• Views 62
  • Favorites
Photo by Jas Min via Unsplash

Database Provider




3rd, 4th, 5th, 6th, 7th, 8th


Science, Social Studies, Earth and Space Sciences, History

Resource Types

  • Videos, 6 minutes, 45 seconds, CC, Subtitles
  • Articles and Websites

Regional Focus


Engine Trouble: Science History with Robert Krulwich

Ask a Question

  • This video provides an animated history of the carbon engine's contribution to global warming, ending with predictions and warnings for our environmental future.
  • Students will learn about the carbon emission load over time, from the Pleistocene period through 2021, with the help of animated graphics, clear narration, and a corresponding article. 
Teaching Tips


  • The helpful, animated graphs illustrate the history of CO2 levels on Earth.
  • The correlating article relates to the video sequentially, so teachers can pause to read before watching the next segment.

Additional Prerequisites

  • Teachers will need internet and may need YouTube access.
  • The information may disturb some students since the implication is that sea level rise may be irreversible.
  • Students should be familiar with greenhouse gases and the greenhouse effect.


  • English teachers can utilize the video as a small-group note-taking activity.
  • Science teachers can show the video and have students research innovative solutions to carbon engine use.
  • The website links hundreds of other videos by category at the top of the webpage, so teachers can easily create entire units from this starting point.
  • Students, especially those with anxiety, may enjoy looking at strategies people and organizations use to reduce emissions and adapt to change.
  • After watching the video, students can research other climate tipping points and create infographics to warn others.
  • This video can introduce students to sea level rise and glacial melt.
Scientist Notes
This video explains what engines are, how they produce carbon dioxide, and how excess carbon dioxide leads to global warming and climate change. The video breaks down how carbon causes global warming and why that is a concern in a simple way. One section of the video mentions the number of CO2 molecules in the air (420, 280, etc.), which is in units of parts per million. The video says that carbon levels started to rise in the 1780s, which is accurate, as carbon dioxide levels started to rise during the Industrial Revolution. However, the 1880s are often referenced when talking about global warming, as that is when there were enough consistent weather observations to estimate a global average temperature from direct measurements (as opposed to proxy data, like ice cores). The information presented is accurate, and this resource is recommended for teaching.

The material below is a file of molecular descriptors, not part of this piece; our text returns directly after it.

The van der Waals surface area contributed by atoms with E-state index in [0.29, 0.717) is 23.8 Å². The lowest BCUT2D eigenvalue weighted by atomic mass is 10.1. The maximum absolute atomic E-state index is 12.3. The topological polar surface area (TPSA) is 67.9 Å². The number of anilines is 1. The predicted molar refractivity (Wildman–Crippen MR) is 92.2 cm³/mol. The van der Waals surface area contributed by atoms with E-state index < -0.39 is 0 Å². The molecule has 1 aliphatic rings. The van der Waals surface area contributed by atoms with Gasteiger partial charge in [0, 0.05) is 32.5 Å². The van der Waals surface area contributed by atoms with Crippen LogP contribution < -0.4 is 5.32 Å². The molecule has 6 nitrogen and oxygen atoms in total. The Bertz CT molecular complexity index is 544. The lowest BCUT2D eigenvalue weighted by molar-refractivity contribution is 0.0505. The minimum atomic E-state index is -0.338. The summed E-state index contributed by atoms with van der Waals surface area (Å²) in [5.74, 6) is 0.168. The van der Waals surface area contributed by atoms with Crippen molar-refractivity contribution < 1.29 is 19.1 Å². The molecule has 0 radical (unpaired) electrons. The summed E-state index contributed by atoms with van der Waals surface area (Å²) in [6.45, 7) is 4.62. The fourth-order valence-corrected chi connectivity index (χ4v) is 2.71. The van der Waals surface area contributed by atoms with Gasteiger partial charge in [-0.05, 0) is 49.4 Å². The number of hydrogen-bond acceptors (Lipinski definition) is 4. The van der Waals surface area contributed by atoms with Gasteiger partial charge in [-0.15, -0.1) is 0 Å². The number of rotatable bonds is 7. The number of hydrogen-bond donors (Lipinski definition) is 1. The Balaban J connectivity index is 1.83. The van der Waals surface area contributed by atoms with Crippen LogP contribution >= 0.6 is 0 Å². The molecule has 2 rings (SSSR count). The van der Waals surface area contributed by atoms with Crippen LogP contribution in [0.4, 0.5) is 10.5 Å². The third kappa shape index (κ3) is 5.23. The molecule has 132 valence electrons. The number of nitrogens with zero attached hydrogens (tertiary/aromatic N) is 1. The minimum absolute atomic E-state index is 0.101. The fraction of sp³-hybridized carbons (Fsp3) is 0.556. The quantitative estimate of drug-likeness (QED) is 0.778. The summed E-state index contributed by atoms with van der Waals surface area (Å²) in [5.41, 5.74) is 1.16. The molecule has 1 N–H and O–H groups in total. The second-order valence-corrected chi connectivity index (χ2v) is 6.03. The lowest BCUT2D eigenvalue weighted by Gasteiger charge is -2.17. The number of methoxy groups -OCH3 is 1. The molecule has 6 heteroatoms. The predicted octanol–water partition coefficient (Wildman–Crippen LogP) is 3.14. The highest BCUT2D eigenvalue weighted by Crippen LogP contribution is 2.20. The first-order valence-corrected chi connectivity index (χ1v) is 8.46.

This resource addresses the listed standards. To fully meet standards, search for more related resources.

  • Social Studies
    • World History: Global Studies - Geography, People, and the Environment
      • 6.2.8.GeoPP.3.a: Use geographic models to describe how the availability of natural resources influenced the development of the political, economic, and cultural systems of each of the classical civilizations and provided motivation for expansion.
  • Science
    • ESS3: Earth and Human Activity
      • 4-ESS3-1. Obtain and combine information to describe that energy and fuels are derived from natural resources and that their uses affect the environment.
      • MS-ESS3-4. Construct an argument supported by evidence for how increases in human population and per-capita consumption of natural resources impact Earth’s systems.
      • MS-ESS3-5. Ask questions to clarify evidence of the factors that have caused the rise in global temperatures over the past century.
  • English Language Arts
    • Speaking & Listening (K-12)
      • SL.II.3.2 Determine the main ideas and supporting details of a text read aloud or information presented in diverse media and formats, including visually, quantitatively, and orally.
      • SL.ES.7.3 Delineate a speaker's argument and specific claims, evaluating the soundness of the reasoning and the relevance and sufficiency of the evidence.
  • Related Resources


    Login to leave a review